The kind of “works salvation” St. Paul was contending against was this very circumcision party which dogged his steps and sought to keep converts in the Pharisaic Jewish way of thinking and doing things. In this verse I found that faith works. Faith works through love. Again. this is not assent to propositions but a living, striving disposition toward God and those made in His image. “Alone” is not an apt descriptor of this disposition. Faith impels one to loving action.

But he who endures to the end will be saved. (St. Matthew 24:13)

Saving faith is a faith that endures to the end, through everything the enemy of our souls (as God allows) throws at us. Assurance of salvation based on a confession of faith is comforting to many, but I find scriptures which clearly confute this. (See also 2 Peter 2:20-22) Saving faith endures. It prays and keeps on praying; it hopes against hope. We are warned not to falter, not to let our seed of faith be received in a shallow way but make sure it becomes well rooted in us, and that weeds (distractions) do not choke it. (Christ’s parable of the sower and the seed)

Do not marvel at this; for the hour is coming in which all who are in the graves will hear His vioice and come forth – those who have done good, to the resurrection of life, and those who have done evil to the resurrection of condemnation. (John 5:28-29)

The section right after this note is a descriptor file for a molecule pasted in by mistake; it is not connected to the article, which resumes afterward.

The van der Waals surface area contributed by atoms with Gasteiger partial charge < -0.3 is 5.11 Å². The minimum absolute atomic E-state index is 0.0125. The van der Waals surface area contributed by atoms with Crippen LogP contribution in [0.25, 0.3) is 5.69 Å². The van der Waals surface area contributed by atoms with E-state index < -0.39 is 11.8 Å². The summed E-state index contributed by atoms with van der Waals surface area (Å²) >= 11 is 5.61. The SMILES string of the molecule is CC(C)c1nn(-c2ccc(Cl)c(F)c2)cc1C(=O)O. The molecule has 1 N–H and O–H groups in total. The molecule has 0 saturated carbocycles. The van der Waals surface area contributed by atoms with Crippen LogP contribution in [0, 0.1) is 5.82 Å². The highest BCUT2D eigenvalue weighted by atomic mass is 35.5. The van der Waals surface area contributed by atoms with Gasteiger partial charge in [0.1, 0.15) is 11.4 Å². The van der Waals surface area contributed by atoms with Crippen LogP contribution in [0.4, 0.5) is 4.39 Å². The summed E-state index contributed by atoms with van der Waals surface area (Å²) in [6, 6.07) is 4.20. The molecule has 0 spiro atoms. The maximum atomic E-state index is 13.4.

For we must all appear before the judgment seat of Christ, that each one may receive the things done in the body, whether good or bad. (2 Corinthians 5:10)

We’re not saved by works, but by faith. But genuine faith brings forth good fruit. I can no longer affirm that we are saved by faith alone because I have found so much in the Holy Scriptures which makes it clear that faith abides and endures in perservering trust in Christ, works through love, and brings forth good fruit. Perhaps in historic Protestant polemics with the Roman Catholics and their conception of faith and works, the Protestant reformers had a rationale for the extra-Scriptural addition of alone. But in the entire scheme of God’s economy, it’s simply misleading.

See also Faith Alone and Faith and Works in the Scriptures: An Orthodox Christian Approach              http://www.stpaulsirvine.org/pdf/Faith%20Alone%20and%20Faith%20and%20Works.pdf 

“Scriptures taken from the New King James Version®, Copyright © 1982 by Thomas Nelson, Inc. Used by Permission. All rights reserved.”

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saved by faith through grace